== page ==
Lecturer and supervisor for IT5 “Italian Identities: Place, Language, and Culture”;

Supervisor for IT1 “Texts and Contexts”;

Invited lecturer at Alma Mater Studiorum - Università di Bologna (within the Master’s Degree in Italian Studies, European Literary Cultures and Linguistics, and the GEMMA Erasmus Mundus Master’s Programme in Women’s and Gender Studies);

Certified English and Italian Language Teacher, Linguistic Facilitator and Examiner: Since 2010, Elena has taught in Italy, England and the United States to language learners coming from a variety of social and cultural backgrounds, including university students, young learners, immigrants and refugees. She is a PLIDA and CELI Italian Language Examiner and participated in several international conferences on foreign language teaching. Her interests in this field include creative approaches to language learning, creation of authentic didactic materials and implementation of storytelling and creative writing strategies in the FL/L2 classroom



Sottilotta, E. E. (forth. 2022). “Maria Savi-Lopez: The Portrait of a Neglected Woman Writer and Folklorist in Post-Unification Italy”, in P.R.I.S.M.I. Revue d’études italiennes, Nouvelle série n° 3.

Sottilotta, E. E. (2021). Review of Laura Gonzenbach’s Fiabe siciliane, 2nd edition, trans. by Luisa Rubini, re-read by Vincenzo Consolo (Rome: Donzelli, 2019), in Annali d’Italianistica.

Sottilotta, E. E. (2021). “From Avalon to Southern Italy: The Afterlife of Fata Morgana in Laura Gonzenbach’s Sicilianische Märchen (1870)”, in Women Language Literature in Italy / Donne Lingua Letteratura in Italia, 3, pp. 103-121 (Pisa and Rome: Fabrizio Serra Editore). ISSN: 2612-1328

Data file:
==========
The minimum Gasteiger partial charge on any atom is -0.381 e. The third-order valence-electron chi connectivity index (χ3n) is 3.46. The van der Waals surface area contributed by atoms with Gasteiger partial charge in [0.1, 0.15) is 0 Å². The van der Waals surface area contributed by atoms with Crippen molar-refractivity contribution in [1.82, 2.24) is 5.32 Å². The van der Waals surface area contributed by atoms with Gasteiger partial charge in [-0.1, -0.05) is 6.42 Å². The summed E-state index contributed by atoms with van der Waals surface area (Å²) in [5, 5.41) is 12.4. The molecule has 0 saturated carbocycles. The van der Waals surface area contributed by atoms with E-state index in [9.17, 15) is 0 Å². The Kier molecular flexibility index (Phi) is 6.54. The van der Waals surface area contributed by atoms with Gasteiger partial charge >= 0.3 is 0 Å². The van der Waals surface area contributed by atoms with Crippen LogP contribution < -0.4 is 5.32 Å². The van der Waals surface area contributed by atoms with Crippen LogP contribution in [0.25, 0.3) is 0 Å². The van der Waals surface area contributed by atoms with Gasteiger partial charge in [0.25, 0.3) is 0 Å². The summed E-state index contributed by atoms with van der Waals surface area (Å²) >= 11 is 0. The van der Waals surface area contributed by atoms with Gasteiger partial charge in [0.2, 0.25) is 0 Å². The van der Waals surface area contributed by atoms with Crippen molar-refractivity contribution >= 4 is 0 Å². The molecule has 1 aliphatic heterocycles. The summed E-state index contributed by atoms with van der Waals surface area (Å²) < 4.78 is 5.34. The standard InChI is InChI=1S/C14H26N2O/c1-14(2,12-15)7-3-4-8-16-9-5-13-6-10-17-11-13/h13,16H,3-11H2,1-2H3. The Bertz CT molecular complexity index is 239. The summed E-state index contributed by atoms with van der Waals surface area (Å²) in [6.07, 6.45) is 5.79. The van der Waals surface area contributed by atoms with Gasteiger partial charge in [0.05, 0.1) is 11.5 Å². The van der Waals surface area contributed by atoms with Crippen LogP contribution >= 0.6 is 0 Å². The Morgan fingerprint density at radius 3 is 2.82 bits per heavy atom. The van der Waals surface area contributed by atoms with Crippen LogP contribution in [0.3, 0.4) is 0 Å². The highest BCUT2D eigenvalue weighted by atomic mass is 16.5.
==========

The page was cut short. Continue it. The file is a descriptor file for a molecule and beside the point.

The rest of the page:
Sottilotta, E. E. (2019) [first author]. “Six Memos for Teaching Italian as FL: Creativity, Storytelling and Visual Imagination in the Language Classroom”, in E-JournALL: EuroAmerican Journal of Applied Linguistics and Languages 6.1, pp. 37-55 (Texas A&M University, United States). ISSN: 2376-905X

Sottilotta, E. E. (2018). “Maps, Razors, Monocles, Diamonds: Reading H. R. Haggard’s King Solomon’s Mines through the lenses of Victorian Material Culture”, in Revista Interdisciplinar de Humanidades “estrema” 11, pp. 107-128 (Centro de Estudos Comparatistas, Universidade de Lisboa, Portugal). ISSN: 2182-8040

Sottilotta, E. E. (2017). “Re-imagining the Gothic in Contemporary Serialised Media: An Intertextual and Intermedial Study of Neo-Victorian Monstrous Afterlives”, in Crossways Journal 1.1, pp. 1-31 (University of Guelph, Canada). ISSN: 2560-6425

Sottilotta, E. E. (2015). “Diabolical Crossings: Generic Transitions Between the Gothic and the Sensational in Dacre and Alcott”, in The Irish Journal of Gothic and Horror Studies 14, pp. 81-99 (Trinity College Dublin, Ireland). ISSN: 2009-0374. Reprinted in the volume Nineteenth-Century Literature Criticism, ed. Rebecca Parks. Prod. Layman Poupard. Detroit: Gale, Cengage 375, pp. 113-123.


Other activities and roles

Postgraduate Session Leader (Postgraduate Outreach Scheme of the University of Cambridge);

HE+ Lecturer for the Higher Education HE+ Lecture Series;

Ph.D. Tutor for The Brilliant Club Scholars Programme (, an award-winning university access charity that recruits doctoral researchers to share their academic expertise in UK-state schools with pupils from underrepresented backgrounds.